According to Dave Ramsey (author of the Total Money Makeover), most families experience one major financial event every decade. Learning how to make a budget is an essential step in managing your finances so you are prepared for a potential emergency. I promise you, starting a budget is one of the easiest things you’ve never done. 😉 There is no reason to feel overwhelmed by creating a budget. After all, all you’re doing is documenting how much money you have coming in, and how much money has gone out. Even if you have a healthy cushion in the bank, and are a two income household, starting a budget is important. By following the steps I’ve outlined below, you can learn how to make a budget that you can stick to.
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Your armor against financial disaster is knowing how to make a budget.
You can start a budget using just a pen and a pad of paper. OR, you can grab my pretty printable if you want something cuter. I always feel more inspired when I’m using a colorful printable! 🙂
Step 1: Determine your Monthly Income
The very first step in learning how to make a budget is super simple! In this step, all you need to do is add up your monthly income and write it down.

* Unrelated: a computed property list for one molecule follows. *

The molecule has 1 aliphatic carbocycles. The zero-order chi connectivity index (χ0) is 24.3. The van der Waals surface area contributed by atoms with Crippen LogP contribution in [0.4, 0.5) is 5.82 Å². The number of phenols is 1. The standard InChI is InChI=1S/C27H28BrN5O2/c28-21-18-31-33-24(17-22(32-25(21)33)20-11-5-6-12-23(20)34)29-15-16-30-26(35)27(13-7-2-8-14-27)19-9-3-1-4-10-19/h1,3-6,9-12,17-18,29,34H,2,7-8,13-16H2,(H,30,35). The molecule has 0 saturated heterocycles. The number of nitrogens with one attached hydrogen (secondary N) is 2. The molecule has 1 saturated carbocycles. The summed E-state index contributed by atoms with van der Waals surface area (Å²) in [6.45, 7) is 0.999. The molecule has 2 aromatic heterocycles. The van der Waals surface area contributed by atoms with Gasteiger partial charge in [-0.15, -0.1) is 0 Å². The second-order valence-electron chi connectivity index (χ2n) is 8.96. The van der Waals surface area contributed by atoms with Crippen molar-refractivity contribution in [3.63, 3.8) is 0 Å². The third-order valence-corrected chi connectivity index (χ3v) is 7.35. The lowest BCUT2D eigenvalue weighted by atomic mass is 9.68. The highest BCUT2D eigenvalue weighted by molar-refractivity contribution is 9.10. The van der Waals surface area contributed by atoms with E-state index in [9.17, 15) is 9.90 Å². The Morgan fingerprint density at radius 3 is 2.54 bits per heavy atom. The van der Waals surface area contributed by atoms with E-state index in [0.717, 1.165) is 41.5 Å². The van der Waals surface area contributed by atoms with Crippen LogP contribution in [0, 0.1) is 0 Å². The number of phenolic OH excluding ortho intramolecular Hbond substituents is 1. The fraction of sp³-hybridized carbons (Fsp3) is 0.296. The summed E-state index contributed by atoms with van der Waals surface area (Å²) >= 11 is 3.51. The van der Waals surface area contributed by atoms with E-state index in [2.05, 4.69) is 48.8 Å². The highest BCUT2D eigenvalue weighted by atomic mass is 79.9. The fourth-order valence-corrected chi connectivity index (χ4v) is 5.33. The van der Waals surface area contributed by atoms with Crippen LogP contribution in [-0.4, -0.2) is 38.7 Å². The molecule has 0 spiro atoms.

If you have irregular income, base your budget on the smallest possible amount. This should be an amount that you are absolutely sure you will make each month.
For example, if you make $2500 a month but you sometimes work overtime or get bonuses that bring your income up to $3500, write down $2500.
Step 2: Write Down Your Monthly Bills
Now I want you to write down all the bills that you have to pay each month, no matter how small. What is a bill? It’s an expense like your mortgage, your cable, or your water bill. We will get into your grocery expenses in the next step. This is only for obligations you MUST pay every month.
Some bills are paid quarterly (or even annually), and that’s ok! Simply divide those bills by the number of months in the period, so you know how much money your family needs to set aside to cover those when they come due.
At this point, decide which two days of the month you’ll pay your bills on. Typically this will be on your paydays. It’s much easier to track your budget when we get into later steps if you pay and allocate your resources on one or two specific days of each month.
Step 3: Write Down Your Grocery Budget
Next, you’ll need to decide on a reasonable amount to write down for your grocery bill. Don’t set yourself up for failure here. Be realistic about what you spend on groceries. You can always work on finding ways to reduce this bill later. If you are looking for suggestions on how to reduce your grocery bill, you can find my suggestions on how to save money at the grocery store here. I’m happy to say that I reduced our grocery bill by HALF and continue to save on groceries every week using apps like Ibotta and digital coupons.